'Muang' means city or land and 'Boran' means ancient, so the name translated into English is literally 'Ancient City'.

The entrance gate is crowned with the faces of bodhisattva facing the 4 cardinal directions. It reminded me of the Bayon stone faces at Siem Reap, Cambodia. Also looking like stone reliefs were some toads I came across at a pond. A reminder that nature provides inspiration for the many things that man built.

Seems like this toad is meditating. I got carried away photographing the jumpers and didn't notice the bad-ass thorns on the huge lily pad. I got pricked when I tried to shift the position of one of them. Ouch!

(Left) The unfurling leaf of Victoria Amazonica with a red underside. This giant leaves of lily speies can grow up to 3 metres in diameter! (Right) Replica of Phra Maha That, Chaiya, Surat Thani with the top of its stupa resembling an unopened lotus / lily bud.

Before sandstones and bricks, early Thai houses were of bamboo and thatch. They were often stilted to accomodate flooding, escape predation and to keep livestock.

Elevated view of Muang Boran. This is only one part of the whole park. Visible is a sculpture from the Hindu creation myth, Churning of the Sea of Milk, and a cluster of huts at the Waterside Village. 
The Architectural Collection at Muang Boran

With their distinctive pointy roofs and flamboyant porticos, traditional Thai buildings are an embodiment of the kingdom's rich cultural heritage and religious beliefs. But more importantly, they are also built with a common sense of the climate, geography and community needs as Thailand is a vast country afterall (51st largest country in the world in terms of land mass).

What we've come to recognise as Thai architecture today is a culmination of influences from her surrounding neighbours such as Cambodia, Laos, Malaysia, Indonesia and China. Hence, it is not surprising to find the practicality of Borneo's long houses shared in Thai stilt houses, a similar use of sandstone for construction predominant in early Khmer masonry, and colourful chien nian (剪粘) techniques used to decorate Chinese temples resplendently reinterpreted in Thai dwellings.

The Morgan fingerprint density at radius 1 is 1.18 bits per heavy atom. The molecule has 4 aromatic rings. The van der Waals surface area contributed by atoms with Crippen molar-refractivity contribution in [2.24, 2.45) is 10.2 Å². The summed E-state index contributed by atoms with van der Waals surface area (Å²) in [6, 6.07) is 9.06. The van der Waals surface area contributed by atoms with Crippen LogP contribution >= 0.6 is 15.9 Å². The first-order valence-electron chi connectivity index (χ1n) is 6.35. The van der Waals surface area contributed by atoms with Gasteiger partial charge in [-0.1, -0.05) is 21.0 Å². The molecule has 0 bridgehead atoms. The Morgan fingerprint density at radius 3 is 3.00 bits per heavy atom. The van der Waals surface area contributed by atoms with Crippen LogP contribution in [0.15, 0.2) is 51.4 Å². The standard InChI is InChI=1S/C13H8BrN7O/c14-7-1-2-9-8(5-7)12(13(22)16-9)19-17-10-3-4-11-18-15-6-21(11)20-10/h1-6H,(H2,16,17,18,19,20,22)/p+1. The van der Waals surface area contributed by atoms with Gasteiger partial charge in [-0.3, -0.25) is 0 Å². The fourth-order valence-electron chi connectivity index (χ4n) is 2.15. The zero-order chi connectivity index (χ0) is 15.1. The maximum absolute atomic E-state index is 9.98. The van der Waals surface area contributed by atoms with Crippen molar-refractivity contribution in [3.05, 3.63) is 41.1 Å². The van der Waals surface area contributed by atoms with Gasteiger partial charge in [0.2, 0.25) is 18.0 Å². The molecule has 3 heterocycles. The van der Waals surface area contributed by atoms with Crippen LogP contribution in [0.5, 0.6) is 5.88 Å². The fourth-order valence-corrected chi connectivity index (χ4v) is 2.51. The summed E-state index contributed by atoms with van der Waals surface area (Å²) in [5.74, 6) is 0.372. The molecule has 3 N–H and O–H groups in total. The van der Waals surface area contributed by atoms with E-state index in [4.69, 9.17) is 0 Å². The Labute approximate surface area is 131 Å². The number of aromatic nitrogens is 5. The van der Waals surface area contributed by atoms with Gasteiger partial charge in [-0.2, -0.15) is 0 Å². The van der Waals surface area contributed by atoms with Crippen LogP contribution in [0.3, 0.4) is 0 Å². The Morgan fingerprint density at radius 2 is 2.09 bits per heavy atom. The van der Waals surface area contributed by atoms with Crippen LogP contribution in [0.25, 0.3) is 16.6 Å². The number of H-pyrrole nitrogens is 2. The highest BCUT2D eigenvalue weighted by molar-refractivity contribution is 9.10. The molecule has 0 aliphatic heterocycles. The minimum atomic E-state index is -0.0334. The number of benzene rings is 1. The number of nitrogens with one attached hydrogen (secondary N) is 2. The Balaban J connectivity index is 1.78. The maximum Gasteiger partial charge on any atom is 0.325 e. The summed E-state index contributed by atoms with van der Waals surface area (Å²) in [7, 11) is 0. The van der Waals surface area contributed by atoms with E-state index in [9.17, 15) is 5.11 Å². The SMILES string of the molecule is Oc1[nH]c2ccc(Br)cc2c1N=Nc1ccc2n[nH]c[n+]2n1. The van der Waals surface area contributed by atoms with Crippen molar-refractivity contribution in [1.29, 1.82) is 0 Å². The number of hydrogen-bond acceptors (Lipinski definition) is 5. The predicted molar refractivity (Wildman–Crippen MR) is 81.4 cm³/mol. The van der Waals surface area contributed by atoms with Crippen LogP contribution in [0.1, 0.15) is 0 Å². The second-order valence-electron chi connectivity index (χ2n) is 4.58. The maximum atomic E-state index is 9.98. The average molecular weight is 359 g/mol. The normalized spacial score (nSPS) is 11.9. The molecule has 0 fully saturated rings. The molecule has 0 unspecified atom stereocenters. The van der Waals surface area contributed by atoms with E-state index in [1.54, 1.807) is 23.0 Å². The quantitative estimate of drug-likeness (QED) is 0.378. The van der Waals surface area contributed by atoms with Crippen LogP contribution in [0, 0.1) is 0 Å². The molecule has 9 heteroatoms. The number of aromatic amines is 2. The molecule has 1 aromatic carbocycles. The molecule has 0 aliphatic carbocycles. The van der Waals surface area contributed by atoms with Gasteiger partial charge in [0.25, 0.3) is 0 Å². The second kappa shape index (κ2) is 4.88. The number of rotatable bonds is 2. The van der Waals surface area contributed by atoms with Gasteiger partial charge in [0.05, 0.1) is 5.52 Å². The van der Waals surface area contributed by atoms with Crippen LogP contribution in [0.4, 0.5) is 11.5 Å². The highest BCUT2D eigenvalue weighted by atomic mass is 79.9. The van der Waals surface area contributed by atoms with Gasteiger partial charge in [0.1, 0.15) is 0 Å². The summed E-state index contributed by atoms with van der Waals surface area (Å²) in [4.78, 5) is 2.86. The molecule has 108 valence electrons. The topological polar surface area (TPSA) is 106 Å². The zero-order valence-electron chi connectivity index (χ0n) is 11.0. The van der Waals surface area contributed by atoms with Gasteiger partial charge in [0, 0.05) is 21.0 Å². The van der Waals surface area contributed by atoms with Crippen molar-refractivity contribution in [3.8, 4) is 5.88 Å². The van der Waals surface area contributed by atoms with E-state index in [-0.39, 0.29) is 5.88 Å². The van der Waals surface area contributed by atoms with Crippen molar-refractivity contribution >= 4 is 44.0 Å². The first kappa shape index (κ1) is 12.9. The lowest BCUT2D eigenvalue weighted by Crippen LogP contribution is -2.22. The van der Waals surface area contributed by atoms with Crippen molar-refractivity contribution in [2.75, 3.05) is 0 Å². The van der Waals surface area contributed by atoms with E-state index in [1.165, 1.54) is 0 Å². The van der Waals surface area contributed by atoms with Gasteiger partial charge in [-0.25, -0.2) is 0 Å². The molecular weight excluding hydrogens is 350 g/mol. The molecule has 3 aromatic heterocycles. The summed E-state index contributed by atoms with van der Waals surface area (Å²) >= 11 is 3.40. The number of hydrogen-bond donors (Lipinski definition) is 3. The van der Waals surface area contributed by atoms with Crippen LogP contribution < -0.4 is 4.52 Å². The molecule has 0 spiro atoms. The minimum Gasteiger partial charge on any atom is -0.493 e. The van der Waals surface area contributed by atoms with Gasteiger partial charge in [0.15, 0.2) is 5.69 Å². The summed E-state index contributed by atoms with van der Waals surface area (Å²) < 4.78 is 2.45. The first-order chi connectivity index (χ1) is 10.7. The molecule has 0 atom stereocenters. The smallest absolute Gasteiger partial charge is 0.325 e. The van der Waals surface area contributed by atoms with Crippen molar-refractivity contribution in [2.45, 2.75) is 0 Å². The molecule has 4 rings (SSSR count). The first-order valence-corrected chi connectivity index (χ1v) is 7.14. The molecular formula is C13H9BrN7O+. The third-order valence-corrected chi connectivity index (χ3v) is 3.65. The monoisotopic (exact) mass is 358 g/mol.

And they are all collected here in Muang Boran. Within walking and cycling distance of each other. What a touristy orgasm for me!

 Stupa of Phra Maha That, Ratchaburi.

I didn't manage to cover every nook and cranny of Muang Boran because it was exhausting. Come covered up if you don't fancy a sunburn and be prepared to perspire.

Chofahs are the iconising emblems of any distinctively Thai building. They are the curvy fingernails that extend out of roofs as a symbolic ornament that represents the Garuda, a half-bird-half-man protective guardian that serves as the transport for the Hindu god, Vishnu.

The harmonious Thai-nese Phra Kaew Pavilions.

Highly decorated interior of one of the Phra Kaew Pavilions.

Na rak mak mak (very cute)! A group of photographers were having a shoot outing with 2 pretty models in traditional Thai costumery. After the men had their shots with this model and moved away, I went up to her and asked to take a photo too. So lucky to get this shot!

The Sanphet Prasat Palace uses greys and whites to great effect. 

Another view of the Sanphet Prasat Palace reflected on a lagoon.

Faux lakes and lagoons are strategically placed around the park to add a component that not only relaxes, but creates picturesque sceneries for photographs.

Exterior of the Grand Palace (Dusit Maha Prasat Palace)

Opulent arching doorways and ornate floor-to-ceiling decorations within the palace.

"Mirror, mirror on the wall, who's the prettiest of them all?" Mirror replies, "I am the prettiest of them all!" Tough luck for Snow White's evil queen if she's trying to outdo this palace mirror.

Can't remember the name of this pavilion but it has a Moscow-gothic look with a fairytale quality.